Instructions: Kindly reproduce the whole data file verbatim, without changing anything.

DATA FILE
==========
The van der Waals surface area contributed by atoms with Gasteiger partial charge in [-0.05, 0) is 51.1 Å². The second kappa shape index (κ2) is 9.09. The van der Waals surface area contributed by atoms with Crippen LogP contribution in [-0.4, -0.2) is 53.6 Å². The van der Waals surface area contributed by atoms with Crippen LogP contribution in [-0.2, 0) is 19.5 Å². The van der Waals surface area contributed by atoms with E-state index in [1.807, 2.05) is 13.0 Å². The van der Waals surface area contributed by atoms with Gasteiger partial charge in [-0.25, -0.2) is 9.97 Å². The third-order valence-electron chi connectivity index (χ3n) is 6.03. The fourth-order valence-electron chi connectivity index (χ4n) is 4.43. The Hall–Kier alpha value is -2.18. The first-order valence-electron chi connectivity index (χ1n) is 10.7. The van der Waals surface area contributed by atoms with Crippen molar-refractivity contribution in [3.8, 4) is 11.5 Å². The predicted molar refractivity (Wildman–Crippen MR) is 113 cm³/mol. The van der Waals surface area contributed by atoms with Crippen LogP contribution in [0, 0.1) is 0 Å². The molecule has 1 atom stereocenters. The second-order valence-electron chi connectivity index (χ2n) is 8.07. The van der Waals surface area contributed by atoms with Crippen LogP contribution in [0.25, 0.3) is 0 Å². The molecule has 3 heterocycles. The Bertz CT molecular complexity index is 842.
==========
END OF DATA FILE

The van der Waals surface area contributed by atoms with Gasteiger partial charge in [-0.05, 0) is 51.1 Å². The second kappa shape index (κ2) is 9.09. The van der Waals surface area contributed by atoms with Crippen LogP contribution in [-0.4, -0.2) is 53.6 Å². The van der Waals surface area contributed by atoms with Crippen LogP contribution in [-0.2, 0) is 19.5 Å². The van der Waals surface area contributed by atoms with E-state index in [1.807, 2.05) is 13.0 Å². The van der Waals surface area contributed by atoms with Gasteiger partial charge in [-0.25, -0.2) is 9.97 Å². The third-order valence-electron chi connectivity index (χ3n) is 6.03. The fourth-order valence-electron chi connectivity index (χ4n) is 4.43. The Hall–Kier alpha value is -2.18. The first-order valence-electron chi connectivity index (χ1n) is 10.7. The van der Waals surface area contributed by atoms with Crippen molar-refractivity contribution in [3.8, 4) is 11.5 Å². The predicted molar refractivity (Wildman–Crippen MR) is 113 cm³/mol. The van der Waals surface area contributed by atoms with Crippen LogP contribution in [0, 0.1) is 0 Å². The molecule has 1 atom stereocenters. The second-order valence-electron chi connectivity index (χ2n) is 8.07. The van der Waals surface area contributed by atoms with Crippen LogP contribution in [0.25, 0.3) is 0 Å². The molecule has 3 heterocycles. The Bertz CT molecular complexity index is 842.